Originally published in Wards Auto
By Daron Gifford
In a world where everything from how we watch movies to how we get a ride home has been turned on its head, it appears there’s one thing that hasn’t changed much: the relationship between OEMs and suppliers.
That’s a red flag. Or, at least, it should be.
The news that came from this June’s release of the North American Automotive OEM-Supplier Working Relations Index (WRI) report doesn’t, at first, look much like news. None of the working relations between suppliers and the six largest U.S. automakers showed a statistically significant difference either up or down compared to last year.
But with the dramatic rise in electric and autonomous vehicles, doing it the way it has always been done isn’t going to cut it anymore. Here’s why:
The technology is more expensive – and more desirable
OEMs have a long history of putting pressure on suppliers, even those with whom they purport to have a good relationship, to reduce costs.
That might work when OEMs are simply shopping for commodities. But what happens with technology in a car such as the Tesla Model 3, which has reconsidered and reimagined so many of the parts once considered standard components?
Tesla and the Model 3 may be outliers today. But they provide a vision of the near future, where the most growth, change and potential differentiation exists in software and emerging tech.
While many OEMs in the U.S. are being dragged reluctantly into the electric-vehicle market, sales of EVs more than doubled in six major countries last year (including the U.S.). Globally, EV sales grew 75% in 2018. And by 2040, some estimate the EV market will sell over 60 million units annually; that would account for 70% of today’s car sales.
And when it comes to autonomous vehicles? We already know the market potential is huge, possibly to the tune of over $500 billion globally in a decade, leaving aside the abundance of driver-assistance technology already available in models today.
This tech is what consumers want, and that’s no secret, but implementing the level of tech sophistication needed to support this vision of the future isn’t cheap.
It’s important, not to mention necessary, that every OEM now has a significant presence in Silicon Valley. What’s not yet clear is whether each thinks they can import a Detroit mindset out West and assume things will always be the same.
Suppliers are really important
Because OEMs control the final vehicles produced, many continue to use that role as a hammer for negotiating leverage with their suppliers.
All this attitude does is cause the supplier to provide higher price estimates upfront, looking for some sort of protection for when the pressure to do it cheaper and faster inevitably comes down from above. Or they take significant pricing risk, counting on major engineering changes and recovery down the line.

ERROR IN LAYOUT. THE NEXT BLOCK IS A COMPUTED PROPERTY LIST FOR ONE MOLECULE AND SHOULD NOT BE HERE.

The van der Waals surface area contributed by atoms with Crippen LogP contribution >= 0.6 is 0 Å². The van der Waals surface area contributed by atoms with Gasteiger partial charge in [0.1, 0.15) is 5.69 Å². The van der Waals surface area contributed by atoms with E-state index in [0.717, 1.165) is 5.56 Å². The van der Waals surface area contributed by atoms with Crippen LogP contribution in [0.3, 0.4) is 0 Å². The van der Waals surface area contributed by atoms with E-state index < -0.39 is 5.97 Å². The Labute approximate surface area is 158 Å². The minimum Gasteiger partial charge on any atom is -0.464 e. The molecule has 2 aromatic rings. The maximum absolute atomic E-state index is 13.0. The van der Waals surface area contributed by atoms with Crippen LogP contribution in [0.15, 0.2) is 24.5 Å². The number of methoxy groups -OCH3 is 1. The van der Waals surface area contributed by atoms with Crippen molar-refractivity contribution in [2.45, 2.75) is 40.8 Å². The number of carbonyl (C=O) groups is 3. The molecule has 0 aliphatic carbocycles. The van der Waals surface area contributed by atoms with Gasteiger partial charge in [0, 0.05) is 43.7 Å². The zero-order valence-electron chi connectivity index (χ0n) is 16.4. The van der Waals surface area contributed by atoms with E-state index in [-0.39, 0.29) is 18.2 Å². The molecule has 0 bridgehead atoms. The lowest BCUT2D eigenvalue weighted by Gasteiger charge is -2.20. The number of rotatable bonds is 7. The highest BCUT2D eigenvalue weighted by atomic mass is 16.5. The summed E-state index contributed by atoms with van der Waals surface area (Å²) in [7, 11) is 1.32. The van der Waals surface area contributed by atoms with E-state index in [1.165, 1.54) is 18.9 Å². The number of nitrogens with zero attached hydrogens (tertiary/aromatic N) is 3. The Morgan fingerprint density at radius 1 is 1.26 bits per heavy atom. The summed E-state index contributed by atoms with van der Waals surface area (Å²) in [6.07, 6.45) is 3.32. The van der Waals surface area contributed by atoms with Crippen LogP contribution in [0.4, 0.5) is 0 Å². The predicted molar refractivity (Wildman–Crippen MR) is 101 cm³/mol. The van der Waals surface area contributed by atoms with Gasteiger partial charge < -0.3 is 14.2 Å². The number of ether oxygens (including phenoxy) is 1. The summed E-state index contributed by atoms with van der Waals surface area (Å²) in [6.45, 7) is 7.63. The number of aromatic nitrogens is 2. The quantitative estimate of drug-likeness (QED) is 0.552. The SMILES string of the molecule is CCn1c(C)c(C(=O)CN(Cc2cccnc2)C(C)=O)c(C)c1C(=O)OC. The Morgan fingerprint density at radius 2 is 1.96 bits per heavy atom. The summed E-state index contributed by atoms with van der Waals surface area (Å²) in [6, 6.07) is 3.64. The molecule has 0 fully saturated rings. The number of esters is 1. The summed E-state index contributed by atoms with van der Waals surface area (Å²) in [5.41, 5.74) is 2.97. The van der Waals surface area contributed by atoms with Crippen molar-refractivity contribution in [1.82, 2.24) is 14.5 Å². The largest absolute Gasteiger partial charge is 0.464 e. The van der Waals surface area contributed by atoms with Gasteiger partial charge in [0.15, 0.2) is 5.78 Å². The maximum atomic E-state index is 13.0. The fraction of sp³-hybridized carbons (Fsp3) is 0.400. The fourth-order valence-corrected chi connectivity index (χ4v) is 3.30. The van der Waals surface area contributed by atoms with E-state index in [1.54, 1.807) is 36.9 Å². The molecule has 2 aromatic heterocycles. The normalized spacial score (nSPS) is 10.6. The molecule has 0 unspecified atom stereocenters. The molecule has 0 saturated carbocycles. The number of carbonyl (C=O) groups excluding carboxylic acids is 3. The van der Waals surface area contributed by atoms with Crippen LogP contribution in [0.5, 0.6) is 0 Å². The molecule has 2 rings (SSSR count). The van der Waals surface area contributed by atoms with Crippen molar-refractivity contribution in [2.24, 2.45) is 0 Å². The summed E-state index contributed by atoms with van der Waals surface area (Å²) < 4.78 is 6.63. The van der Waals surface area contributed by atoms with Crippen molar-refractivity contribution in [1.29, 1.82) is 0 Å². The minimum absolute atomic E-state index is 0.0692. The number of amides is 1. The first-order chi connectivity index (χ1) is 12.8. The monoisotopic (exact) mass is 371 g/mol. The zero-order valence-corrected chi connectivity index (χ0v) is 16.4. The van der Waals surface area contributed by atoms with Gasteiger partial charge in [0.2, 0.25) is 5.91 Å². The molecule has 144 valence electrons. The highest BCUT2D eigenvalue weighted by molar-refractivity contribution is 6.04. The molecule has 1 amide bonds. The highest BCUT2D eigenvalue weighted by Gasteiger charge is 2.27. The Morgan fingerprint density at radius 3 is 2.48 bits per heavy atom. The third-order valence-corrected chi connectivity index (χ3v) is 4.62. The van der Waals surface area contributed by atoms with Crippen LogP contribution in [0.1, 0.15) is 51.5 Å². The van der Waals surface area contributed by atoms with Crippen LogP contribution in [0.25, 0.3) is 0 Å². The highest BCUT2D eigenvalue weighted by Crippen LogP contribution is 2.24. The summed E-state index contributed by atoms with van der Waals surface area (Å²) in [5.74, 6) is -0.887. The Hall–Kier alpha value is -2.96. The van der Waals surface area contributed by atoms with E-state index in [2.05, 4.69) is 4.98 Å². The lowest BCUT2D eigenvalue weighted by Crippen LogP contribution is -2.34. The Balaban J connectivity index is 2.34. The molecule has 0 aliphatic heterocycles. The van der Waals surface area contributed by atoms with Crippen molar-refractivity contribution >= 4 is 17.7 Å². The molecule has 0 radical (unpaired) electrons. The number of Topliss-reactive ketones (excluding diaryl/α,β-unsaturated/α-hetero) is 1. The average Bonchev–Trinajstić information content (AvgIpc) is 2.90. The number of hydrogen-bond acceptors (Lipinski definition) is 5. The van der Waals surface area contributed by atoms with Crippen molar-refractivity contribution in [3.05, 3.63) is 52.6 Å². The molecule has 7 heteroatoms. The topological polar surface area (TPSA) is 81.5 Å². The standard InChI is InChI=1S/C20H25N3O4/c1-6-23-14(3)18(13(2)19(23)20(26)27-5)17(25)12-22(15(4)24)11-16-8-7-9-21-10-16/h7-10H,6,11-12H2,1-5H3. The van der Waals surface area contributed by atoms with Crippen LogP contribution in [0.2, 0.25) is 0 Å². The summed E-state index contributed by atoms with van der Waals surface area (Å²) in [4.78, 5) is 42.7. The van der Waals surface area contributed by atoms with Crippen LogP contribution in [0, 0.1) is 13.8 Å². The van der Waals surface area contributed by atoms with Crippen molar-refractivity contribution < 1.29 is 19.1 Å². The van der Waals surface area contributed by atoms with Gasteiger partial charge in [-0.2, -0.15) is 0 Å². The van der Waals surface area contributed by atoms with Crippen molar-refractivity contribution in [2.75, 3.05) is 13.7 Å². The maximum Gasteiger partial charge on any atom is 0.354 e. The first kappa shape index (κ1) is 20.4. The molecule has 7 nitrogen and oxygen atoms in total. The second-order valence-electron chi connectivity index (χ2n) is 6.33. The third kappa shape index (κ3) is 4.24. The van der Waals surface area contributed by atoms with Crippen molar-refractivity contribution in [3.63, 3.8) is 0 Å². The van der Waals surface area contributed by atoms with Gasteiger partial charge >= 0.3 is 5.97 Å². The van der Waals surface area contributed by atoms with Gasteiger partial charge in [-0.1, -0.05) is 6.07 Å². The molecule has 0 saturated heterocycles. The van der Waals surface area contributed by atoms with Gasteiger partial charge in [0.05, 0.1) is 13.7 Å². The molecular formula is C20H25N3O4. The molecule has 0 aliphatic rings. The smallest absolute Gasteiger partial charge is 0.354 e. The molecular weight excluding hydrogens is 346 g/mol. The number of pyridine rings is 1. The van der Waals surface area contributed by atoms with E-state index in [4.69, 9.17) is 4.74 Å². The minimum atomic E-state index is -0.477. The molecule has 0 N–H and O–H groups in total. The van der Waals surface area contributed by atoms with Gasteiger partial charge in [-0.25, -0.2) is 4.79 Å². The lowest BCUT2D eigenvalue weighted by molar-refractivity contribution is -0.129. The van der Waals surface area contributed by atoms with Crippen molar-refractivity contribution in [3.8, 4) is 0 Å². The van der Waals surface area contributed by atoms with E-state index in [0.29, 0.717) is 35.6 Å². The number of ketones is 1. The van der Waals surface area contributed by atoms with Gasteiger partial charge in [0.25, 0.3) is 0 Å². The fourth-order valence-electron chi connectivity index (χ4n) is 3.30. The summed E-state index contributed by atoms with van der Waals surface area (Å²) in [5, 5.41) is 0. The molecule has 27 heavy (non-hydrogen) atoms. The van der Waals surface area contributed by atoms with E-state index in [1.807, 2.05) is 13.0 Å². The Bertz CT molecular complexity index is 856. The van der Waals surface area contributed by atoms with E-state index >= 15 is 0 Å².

Or, even worse for many OEMs, those same suppliers take their tech to those who will provide the best working relationship. Rather than leaving room for suppliers to bring their big ideas, which could be cost-saving or best-in-class, many OEMs may completely miss out.
A focus on technology and innovation is the only way automakers will achieve their vision of the future – one filled with new types of vehicles and technologies, but also with new competition. And with emerging technology will come new suppliers who have never swum in these waters before.
Navigating supplier relationships already is hard, and that complexity will only increase. But the opportunity is there now for OEMs to recognize suppliers’ value, create a firm foundation and take steps toward improving relationships in a meaningful, profitable way.
Separating the wheat from the chaff
The results of the WRI report make something else very clear: As the industry continues to transform, the best suppliers will begin to gravitate toward the OEMs they feel they can trust the most.
This means characteristics such as being flexible on cost, working closely together on engineering changes and avoiding conflicting objectives or even outright intellectual-property theft.
Although no major automotive manufacturer showed statistically significant improvement in the WRI last year, it’s becoming clear that suppliers are starting to favor some OEMs over others.
Toyota and Honda consistently rank ahead in terms of trust, communication and overall preferability as a customer.
If the top suppliers in emerging tech gravitate toward one or two OEMs, you can make your own inferences about what that means for the long-term health of each brand.
Suppliers always have played a critical role in determining which OEMs come out on top. Now that role looks even more critical – a reality reflected everywhere except in the numbers meant to measure it.